To make the base, preheat the oven to 180C/ 350F/Gas Mark 4 and roast the hazelnuts for about 10 minutes until lightly coloured. Blend to a paste in a food processor (this takes longer than you think, a PROPER paste, not just a powder), then set aside.
Sift the popping candy - you want to use the LARGEST bits, not the dust. Also, it's best to use a new bag, rather than re-use one, as the only way it remains bouncy is if vacuum sealed - storing it in a sealed container won't do.
Shred the milk chocolate in the Thermomix speed 10 / with a cleaver (don't use a food processor or knife as it will wreck the blade). Melt the milk chocolate in a bain-marie or Thermomix at 37degrees C, then remove to separate bowl, and stir in the ginger spice and popping candy. Next, fold in the hazelnut puree. Place the ring mould on a serving dish and gently press in the base mixture to a depth of about 1cm. Refrigerate for at least 2 hours, until hard.
Mousse Thermomix pt 1:
Chop the dark chocolate into small pieces (Thermomix, speed 10) and place in a metal bowl. Bring 150ml of the cream to the boil in the Thermomix (2 minutes / speed 2 / 100 degrees). Pour it over the chopped chocolate and stir extremely gently. Rinse the Thermomix bowl with iced water to cool it, dry it and pour the chocolate/cream mixture back into the Thermomix (speed spoon / 37 degrees, 5 minutes), until smooth. Add salt to taste. Remove Thermomix bowl from heat and allow to cool gently to room temp (below 30 degrees C, use IR thermometer).
Mousse no-Thermomix pt 1:
Chop the dark chocolate into small pieces (bone cleaver, not knife) and place in a metal bowl. Bring 150ml of the cream to the boil in a small saucepan. Pour it over the chopped chocolate and stir extremely gently until all the chocolate has melted, watching carefully to ensure it doesn?t take on a granular texture (although there is no indication what to do if it does!).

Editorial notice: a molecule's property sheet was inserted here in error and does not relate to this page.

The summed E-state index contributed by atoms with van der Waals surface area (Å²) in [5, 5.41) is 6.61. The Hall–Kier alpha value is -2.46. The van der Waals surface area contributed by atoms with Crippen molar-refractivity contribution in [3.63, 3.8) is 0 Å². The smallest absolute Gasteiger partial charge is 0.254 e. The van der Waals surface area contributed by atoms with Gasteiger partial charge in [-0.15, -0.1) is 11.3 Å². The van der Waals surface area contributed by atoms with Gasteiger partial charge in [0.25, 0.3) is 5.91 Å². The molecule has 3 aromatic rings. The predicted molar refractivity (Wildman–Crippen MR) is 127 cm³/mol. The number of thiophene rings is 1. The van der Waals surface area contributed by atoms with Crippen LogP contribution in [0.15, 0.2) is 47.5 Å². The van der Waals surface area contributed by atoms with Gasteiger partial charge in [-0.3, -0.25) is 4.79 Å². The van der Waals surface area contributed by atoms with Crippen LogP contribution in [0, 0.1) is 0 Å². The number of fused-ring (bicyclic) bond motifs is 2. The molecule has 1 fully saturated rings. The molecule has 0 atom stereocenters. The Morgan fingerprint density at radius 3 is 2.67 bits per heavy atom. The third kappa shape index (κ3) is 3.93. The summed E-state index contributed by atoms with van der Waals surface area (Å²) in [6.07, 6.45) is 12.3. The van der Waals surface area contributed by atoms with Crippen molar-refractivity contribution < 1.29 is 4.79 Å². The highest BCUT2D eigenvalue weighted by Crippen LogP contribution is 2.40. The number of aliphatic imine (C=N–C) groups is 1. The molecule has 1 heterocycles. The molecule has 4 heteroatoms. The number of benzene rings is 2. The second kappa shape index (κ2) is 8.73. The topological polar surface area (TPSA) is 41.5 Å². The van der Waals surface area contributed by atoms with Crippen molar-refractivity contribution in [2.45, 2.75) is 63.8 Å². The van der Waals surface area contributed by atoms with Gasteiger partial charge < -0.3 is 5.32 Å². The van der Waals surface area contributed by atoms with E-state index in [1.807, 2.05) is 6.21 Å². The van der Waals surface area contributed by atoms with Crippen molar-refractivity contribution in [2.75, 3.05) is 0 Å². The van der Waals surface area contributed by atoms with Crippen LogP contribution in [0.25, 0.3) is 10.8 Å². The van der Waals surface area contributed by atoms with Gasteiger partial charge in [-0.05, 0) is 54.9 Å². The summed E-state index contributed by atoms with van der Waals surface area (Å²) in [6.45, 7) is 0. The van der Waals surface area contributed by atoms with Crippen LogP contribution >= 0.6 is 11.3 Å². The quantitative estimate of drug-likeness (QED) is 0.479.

Mousse pt 2:
Once the chocolate cream has cooled to room temperature, lightly whip the remaining 250ml cream to soft peaks (perferably Kenwood, speed 6, wire whisk or Thermomix/Food Processor with the cream attachment), but do not overwhip. The cream whips best if you actually whip 500ml and divide in two. Fold into the chocolate mix. Pour over the base in the ring mould and place in the fridge to set for another two hours.
To make the glaze, chop up the chocolate and set aside. Place the water, coffee beans and salt in a pan or Thermomix / Speed 5 / 90 degrees, wait till up to temperature and whisk in the cocoa powder, then set over a medium heat and simmer (Thermomix speed 2, 70 degrees) for about 3 minutes.
Meanwhile, put the sugar in a small pan and melt over a medium heat (Induction, 500 watts for a small pan - don?t use Thermomix). Unrefined sugar will caramelise quickly (allegedly), so keep an eye on it; when it does, pour over the coffee and cocoa mix in the Thermomix or pan (stand back, as it will bubble and spit). I think it's mostly sucrose, so this should be over 160 degrees (IR thermometer). Be careful not to pour it directly onto the TM blades as it will freeze instantly onto the drive shaft, and you'll have to get out the plasma cutter to fix it. That's an idea - come up with a way of using the plasma cutter in food preparation.